We recently had friends visiting from North Carolina and arranged for a river cruise to treat them to local views and history. We’ve been several times and are always impressed by learning something new on each trip, and on this particular visit, we were fortunate to get a very close up view of the wild horses, which histroically we have only seen from a distance. It was a strange day in that fires burning in the okefenokee swamp had created a smoke haze for the early part of the trip, giving the views a nostalgic old fashioned feeling.
These cruises are popular with Williams House guests since you get to see shrimp boats, Fort Clinch from the river, Old Town and the Pippi Longstocking house, beaches, marshes, the port, the paper mill, Cumberland Island, wild horses, flying manta rays, dolphins, and in our case the Dungeness ruins. In addition there is a history lesson on from the early days of the island to the present made interesting by your hosts on the tour. It’s a liesurely tour with great views. There are three cruises daily including morning, mid day and sunset.
We always love to see guests return to the Williams House and the Goffs and Williams returned for Shimp Fest this year to establish a new record for guest continuity. It is the sixteenth year they have returned and stayed at the Williams House for this event. Same rooms each year….if it ain’t broke don’t fix it. And, of course already slated to be back next year in the same rooms for the 17th time! They are of course the dream guest for every innkeeper that hopes to create loyalty and enjoy the return of familiar faces and friends. They even share wine with us when we have a moment to sit and catch up. We also enjoy seeing their “treaure finds” from days searching the shrimp festival for that perfect item or piece of art. We look forward to next year already!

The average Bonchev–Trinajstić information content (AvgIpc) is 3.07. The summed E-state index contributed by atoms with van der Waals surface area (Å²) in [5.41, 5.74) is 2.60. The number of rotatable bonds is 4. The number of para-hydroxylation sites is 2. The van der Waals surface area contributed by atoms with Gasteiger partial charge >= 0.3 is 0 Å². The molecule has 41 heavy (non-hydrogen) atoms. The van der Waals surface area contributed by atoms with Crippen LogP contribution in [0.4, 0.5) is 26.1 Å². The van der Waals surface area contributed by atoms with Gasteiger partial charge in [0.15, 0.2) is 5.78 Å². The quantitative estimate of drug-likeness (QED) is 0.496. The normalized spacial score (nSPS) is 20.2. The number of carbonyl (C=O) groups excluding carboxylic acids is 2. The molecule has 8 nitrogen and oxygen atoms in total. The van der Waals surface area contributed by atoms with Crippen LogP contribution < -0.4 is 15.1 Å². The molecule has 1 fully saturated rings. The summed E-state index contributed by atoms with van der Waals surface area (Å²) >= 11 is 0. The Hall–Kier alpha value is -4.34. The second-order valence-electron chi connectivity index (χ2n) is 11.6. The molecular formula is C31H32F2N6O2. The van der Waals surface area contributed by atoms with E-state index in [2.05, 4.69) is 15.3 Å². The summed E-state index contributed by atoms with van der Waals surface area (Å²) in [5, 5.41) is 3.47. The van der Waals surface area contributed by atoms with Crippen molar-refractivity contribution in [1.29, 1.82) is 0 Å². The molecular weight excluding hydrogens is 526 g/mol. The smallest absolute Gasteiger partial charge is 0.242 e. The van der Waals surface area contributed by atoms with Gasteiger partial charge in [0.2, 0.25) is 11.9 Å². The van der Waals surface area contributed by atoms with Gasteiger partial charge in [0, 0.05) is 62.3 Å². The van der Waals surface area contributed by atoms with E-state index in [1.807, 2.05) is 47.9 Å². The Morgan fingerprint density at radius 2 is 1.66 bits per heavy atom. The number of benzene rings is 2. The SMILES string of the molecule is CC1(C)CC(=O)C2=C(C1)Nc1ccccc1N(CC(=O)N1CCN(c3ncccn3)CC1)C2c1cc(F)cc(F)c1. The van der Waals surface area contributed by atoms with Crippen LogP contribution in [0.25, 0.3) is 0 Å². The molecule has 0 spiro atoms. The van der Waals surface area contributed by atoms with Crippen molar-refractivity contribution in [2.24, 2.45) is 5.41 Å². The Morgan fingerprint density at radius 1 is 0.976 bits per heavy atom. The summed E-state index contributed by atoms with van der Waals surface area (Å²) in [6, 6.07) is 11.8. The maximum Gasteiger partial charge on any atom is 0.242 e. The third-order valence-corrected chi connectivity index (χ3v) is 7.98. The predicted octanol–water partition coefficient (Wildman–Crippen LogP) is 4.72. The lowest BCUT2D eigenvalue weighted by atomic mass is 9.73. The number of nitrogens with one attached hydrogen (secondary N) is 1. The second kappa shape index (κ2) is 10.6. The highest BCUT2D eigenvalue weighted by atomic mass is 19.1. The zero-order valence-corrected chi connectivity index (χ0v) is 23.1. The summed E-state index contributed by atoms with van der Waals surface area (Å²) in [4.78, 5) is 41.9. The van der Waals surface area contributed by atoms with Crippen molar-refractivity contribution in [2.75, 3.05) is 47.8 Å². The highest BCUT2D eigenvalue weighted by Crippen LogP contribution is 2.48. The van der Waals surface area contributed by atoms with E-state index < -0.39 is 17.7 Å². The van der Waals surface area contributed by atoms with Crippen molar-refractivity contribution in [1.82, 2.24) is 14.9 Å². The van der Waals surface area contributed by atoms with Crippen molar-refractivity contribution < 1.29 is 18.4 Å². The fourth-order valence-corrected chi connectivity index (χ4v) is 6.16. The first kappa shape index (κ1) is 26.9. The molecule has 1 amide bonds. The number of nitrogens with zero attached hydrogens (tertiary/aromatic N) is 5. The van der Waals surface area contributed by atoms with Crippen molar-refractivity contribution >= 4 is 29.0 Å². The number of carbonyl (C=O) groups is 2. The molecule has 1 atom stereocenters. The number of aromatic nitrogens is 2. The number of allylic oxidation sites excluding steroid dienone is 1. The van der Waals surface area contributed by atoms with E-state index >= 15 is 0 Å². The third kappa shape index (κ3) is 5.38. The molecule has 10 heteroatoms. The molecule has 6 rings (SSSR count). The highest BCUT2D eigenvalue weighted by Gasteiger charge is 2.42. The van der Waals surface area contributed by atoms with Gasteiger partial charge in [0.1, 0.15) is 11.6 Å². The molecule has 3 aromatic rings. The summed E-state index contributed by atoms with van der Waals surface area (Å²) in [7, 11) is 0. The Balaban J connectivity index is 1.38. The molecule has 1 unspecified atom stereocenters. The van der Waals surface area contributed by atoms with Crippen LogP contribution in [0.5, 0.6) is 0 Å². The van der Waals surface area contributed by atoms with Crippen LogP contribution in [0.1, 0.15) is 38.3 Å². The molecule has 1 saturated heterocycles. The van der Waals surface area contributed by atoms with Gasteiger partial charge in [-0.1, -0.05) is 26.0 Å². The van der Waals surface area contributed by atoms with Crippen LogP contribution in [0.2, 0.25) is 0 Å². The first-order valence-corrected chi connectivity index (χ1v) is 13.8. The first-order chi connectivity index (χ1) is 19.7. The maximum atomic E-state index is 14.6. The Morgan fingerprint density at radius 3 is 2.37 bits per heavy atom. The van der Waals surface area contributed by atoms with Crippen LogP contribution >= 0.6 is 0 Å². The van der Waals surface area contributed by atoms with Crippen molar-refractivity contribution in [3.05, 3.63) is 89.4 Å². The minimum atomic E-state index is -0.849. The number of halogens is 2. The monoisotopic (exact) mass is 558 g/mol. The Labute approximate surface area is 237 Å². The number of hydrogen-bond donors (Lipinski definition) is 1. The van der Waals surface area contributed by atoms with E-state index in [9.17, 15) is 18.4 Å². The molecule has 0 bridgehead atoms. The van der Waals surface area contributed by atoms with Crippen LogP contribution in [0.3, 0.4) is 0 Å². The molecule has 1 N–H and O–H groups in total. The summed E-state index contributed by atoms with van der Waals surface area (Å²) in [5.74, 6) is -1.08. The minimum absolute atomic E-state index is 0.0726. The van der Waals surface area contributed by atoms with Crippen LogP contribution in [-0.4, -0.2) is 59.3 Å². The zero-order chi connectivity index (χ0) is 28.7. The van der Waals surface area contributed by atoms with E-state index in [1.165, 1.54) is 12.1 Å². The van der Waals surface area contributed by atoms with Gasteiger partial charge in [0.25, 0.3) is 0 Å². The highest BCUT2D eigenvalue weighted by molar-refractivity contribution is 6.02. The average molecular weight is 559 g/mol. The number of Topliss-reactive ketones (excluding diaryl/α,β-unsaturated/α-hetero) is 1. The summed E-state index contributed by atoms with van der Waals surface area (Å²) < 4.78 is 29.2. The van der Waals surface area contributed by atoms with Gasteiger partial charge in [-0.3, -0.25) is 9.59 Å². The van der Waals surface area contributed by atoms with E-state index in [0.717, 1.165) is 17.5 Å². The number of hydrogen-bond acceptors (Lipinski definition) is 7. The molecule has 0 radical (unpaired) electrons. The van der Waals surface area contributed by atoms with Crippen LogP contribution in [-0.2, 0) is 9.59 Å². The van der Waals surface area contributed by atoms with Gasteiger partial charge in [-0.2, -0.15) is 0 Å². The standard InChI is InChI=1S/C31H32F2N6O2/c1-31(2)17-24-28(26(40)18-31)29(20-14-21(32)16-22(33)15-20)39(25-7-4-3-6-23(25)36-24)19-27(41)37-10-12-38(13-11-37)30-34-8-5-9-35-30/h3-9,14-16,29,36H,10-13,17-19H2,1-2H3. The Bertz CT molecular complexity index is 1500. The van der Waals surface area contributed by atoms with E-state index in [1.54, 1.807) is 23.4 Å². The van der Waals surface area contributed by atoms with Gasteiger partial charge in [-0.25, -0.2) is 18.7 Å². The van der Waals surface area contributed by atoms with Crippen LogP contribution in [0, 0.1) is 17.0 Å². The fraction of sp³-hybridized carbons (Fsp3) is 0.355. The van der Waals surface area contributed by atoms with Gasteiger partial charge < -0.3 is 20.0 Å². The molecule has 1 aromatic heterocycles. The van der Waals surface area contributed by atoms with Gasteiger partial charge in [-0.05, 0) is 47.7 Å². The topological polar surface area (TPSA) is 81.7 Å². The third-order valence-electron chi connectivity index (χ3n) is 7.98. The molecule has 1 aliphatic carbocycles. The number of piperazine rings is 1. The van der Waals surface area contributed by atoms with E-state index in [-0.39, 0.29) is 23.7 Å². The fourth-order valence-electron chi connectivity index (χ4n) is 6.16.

One of our favorite times on Amelia Island and the largest festival is the Shrimp Festival, held the first weekend of May each year. Festivities begin with a parade on Thursday evening and it is the longest of the year at over and hour. Many residents, businesses and associations participate and awards are given for the best float linking in the parade theme. It is truly a family affair with many children participating and many more lining the streets to get glimpses of all the fun floats and characters from pirates to Disney type costumes. Of course pirates abound and the parade closes with the pirate ship firing loud and smokey guns and cannon. Candy and beads are given out to spectators and everyone vies for the most collected and greatest variety. This is our sixth year of attending and viewing from the Williams House and this was the first year threatened by rain. But, rain came just before the parade, stopped for the hour plus of the parade and resumed again soon thereafter. Once again the parade was dry and fun! Enjoy the attached pictures.